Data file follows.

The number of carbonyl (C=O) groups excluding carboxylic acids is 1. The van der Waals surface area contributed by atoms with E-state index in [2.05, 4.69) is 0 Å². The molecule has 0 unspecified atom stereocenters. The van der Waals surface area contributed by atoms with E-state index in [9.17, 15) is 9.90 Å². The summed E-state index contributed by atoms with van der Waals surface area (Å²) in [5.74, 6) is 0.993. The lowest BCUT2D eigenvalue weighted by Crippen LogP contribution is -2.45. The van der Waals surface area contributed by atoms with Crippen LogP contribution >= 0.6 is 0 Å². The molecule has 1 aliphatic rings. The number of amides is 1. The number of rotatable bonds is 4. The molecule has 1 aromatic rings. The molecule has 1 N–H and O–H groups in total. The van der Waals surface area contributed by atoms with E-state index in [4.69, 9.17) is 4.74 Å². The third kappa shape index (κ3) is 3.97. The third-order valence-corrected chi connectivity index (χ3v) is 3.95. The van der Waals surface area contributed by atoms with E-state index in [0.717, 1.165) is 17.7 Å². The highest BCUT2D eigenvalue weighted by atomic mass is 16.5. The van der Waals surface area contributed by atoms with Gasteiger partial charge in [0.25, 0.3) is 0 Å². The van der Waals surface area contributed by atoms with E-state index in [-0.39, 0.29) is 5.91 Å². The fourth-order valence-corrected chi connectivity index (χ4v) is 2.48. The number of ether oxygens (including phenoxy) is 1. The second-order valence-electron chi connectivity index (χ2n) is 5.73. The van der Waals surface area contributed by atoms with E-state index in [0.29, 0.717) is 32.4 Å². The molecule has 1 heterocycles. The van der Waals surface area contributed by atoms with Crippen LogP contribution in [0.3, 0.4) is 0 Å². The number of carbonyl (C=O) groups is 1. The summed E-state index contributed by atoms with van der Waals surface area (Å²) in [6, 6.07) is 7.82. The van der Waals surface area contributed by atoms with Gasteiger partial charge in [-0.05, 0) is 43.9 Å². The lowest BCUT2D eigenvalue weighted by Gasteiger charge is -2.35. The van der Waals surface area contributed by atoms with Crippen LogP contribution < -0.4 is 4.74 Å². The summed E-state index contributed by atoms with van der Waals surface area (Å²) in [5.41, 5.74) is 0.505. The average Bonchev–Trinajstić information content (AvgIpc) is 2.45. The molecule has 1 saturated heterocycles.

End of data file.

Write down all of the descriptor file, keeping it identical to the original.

The number of carbonyl (C=O) groups excluding carboxylic acids is 1. The van der Waals surface area contributed by atoms with E-state index in [2.05, 4.69) is 0 Å². The molecule has 0 unspecified atom stereocenters. The van der Waals surface area contributed by atoms with E-state index in [9.17, 15) is 9.90 Å². The summed E-state index contributed by atoms with van der Waals surface area (Å²) in [5.74, 6) is 0.993. The lowest BCUT2D eigenvalue weighted by Crippen LogP contribution is -2.45. The van der Waals surface area contributed by atoms with Crippen LogP contribution >= 0.6 is 0 Å². The molecule has 1 aliphatic rings. The number of amides is 1. The number of rotatable bonds is 4. The molecule has 1 aromatic rings. The molecule has 1 N–H and O–H groups in total. The van der Waals surface area contributed by atoms with E-state index in [4.69, 9.17) is 4.74 Å². The third kappa shape index (κ3) is 3.97. The third-order valence-corrected chi connectivity index (χ3v) is 3.95. The van der Waals surface area contributed by atoms with E-state index in [0.717, 1.165) is 17.7 Å². The highest BCUT2D eigenvalue weighted by atomic mass is 16.5. The van der Waals surface area contributed by atoms with Gasteiger partial charge in [0.25, 0.3) is 0 Å². The van der Waals surface area contributed by atoms with E-state index in [-0.39, 0.29) is 5.91 Å². The fourth-order valence-corrected chi connectivity index (χ4v) is 2.48. The number of ether oxygens (including phenoxy) is 1. The second-order valence-electron chi connectivity index (χ2n) is 5.73. The van der Waals surface area contributed by atoms with E-state index in [0.29, 0.717) is 32.4 Å². The molecule has 1 heterocycles. The van der Waals surface area contributed by atoms with Crippen LogP contribution in [0.3, 0.4) is 0 Å². The number of carbonyl (C=O) groups is 1. The summed E-state index contributed by atoms with van der Waals surface area (Å²) in [6, 6.07) is 7.82. The van der Waals surface area contributed by atoms with Gasteiger partial charge in [-0.05, 0) is 43.9 Å². The lowest BCUT2D eigenvalue weighted by Gasteiger charge is -2.35. The van der Waals surface area contributed by atoms with Crippen LogP contribution < -0.4 is 4.74 Å². The summed E-state index contributed by atoms with van der Waals surface area (Å²) in [5.41, 5.74) is 0.505. The average Bonchev–Trinajstić information content (AvgIpc) is 2.45. The molecule has 1 saturated heterocycles.